Anaheim defenseman Ryan Whitney knows about playing alongside superstars, having been teammates with both Malkin and Crosby. Whitney said Getzlaf is approaching their status and said this could be a defining series for him.

"He's won a Cup, so he's done that," Whitney said. "But at the same time, you're playing another top, tough center in the league who's a big guy. So I'm sure he wants to show that he's one of the best and he's got to drive to do that."

On the way to becoming a franchise player, Getzlaf has had the good fortune to learn from accomplished veterans such as Teemu Selanne, Scott Niedermayer and Chris Pronger.

"Every since I came here, I've wanted to be an impact player and a player to be looked to down the road," he said. "I've had an opportunity to learn from some guys on how to do that stuff. I think that's all part of it."

Being one of the best playmaking centers in the League hasn't shielded Getzlaf from criticism.

Out of the NHL's top 50 scorers, only Getzlaf and first-line teammate Corey Perry racked up more than 100 penalty minutes. It's a reflection of the center's willingness to get physical -- and his penchant for taking a bad penalty or two.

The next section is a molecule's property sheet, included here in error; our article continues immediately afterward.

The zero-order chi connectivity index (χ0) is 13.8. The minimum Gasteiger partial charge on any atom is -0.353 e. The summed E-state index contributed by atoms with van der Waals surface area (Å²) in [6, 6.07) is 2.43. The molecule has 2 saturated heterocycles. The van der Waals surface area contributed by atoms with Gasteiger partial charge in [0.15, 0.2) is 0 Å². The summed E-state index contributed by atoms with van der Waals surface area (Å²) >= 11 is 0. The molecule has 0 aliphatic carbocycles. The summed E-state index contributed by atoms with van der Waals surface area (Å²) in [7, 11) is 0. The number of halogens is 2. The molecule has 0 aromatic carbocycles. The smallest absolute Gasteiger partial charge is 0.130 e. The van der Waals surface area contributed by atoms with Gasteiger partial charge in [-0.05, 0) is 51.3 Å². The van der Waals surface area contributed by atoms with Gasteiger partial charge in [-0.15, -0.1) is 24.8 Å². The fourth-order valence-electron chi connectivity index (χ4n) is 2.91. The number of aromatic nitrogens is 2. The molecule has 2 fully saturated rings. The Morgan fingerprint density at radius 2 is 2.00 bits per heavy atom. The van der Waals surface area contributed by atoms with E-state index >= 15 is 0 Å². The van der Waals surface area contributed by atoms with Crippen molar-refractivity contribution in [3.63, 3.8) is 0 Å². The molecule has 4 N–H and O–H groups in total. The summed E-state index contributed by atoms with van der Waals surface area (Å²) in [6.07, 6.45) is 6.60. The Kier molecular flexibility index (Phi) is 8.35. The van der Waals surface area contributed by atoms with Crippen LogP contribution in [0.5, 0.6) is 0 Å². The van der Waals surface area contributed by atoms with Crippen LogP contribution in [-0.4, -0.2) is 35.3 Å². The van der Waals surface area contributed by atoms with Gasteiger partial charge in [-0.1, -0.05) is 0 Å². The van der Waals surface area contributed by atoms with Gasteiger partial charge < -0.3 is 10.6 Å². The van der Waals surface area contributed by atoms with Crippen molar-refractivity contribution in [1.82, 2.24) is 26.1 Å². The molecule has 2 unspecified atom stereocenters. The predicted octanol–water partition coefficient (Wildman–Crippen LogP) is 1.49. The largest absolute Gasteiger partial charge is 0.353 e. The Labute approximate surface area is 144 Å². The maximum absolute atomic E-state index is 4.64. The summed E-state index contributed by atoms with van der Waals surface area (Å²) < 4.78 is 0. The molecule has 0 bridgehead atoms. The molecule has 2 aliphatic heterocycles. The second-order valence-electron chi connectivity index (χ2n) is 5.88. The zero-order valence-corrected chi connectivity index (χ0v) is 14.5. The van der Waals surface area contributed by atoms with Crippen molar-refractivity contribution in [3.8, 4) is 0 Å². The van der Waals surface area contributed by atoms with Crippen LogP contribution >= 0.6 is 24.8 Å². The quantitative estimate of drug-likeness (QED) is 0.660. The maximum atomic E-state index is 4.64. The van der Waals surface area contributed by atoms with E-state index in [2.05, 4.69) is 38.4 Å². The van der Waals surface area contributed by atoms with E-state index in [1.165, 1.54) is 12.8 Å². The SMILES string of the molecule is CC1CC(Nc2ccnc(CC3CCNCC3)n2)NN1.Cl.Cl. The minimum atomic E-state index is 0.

"A lot of players will have opportunities like that but won't score in 10 shots on net. If you give Ryan Getzlaf 10 shots on net, he's going to score some goals. And that's the difference between those elite-level players and the players that wouldn't be described as gifted."
-- Randy Carlyle on Ryan Getzlaf

In other words, Getzlaf can't take himself off the ice and put his team a man down late in the third period with a one-goal lead in a playoff game -- as he did in Game 1
"He's not immune to criticism in those areas, believe me," Carlyle said. "He should be thanking Mike Brown and Todd Marchant, our goaltender and our defense for blocking the shots and paying the price for being one man down. And that's an understanding that he has to understand through the course of maturing."

The Ducks will live with that because there's few others that can come out of the penalty box, jump on a turnover at center ice and fire in a blur of a clean shot past an All-Star goalie.

"A lot of players will have opportunities like that but won't score in 10 shots on net," Carlyle said. "If you give Ryan Getzlaf 10 shots on net, he's going to score some goals. And that's the difference between those elite-level players and the players that wouldn't be described as gifted."

It's no wonder that the Ducks imagine what Getzlaf will be like when he reaches his peak.

"He's getting there," defenseman Chris Pronger said. "You look at the guys in the league that are looked at in that caliber. At times this year, he's taken his on his back and carried us through games. Scored big goals, set up big goals. He plays with an edge. He can play tough, he can play finesse. He's a jack-of-all-trades, so to speak, and can play in any situation and play any way you want that you want him to. That's the type of player you want to build around … that's going to be the heart and soul of your team.

"He's 23. It's his fourth year now. He's got a lot of growing and learning left to do. But he's starting at a much higher threshold than a lot of us are."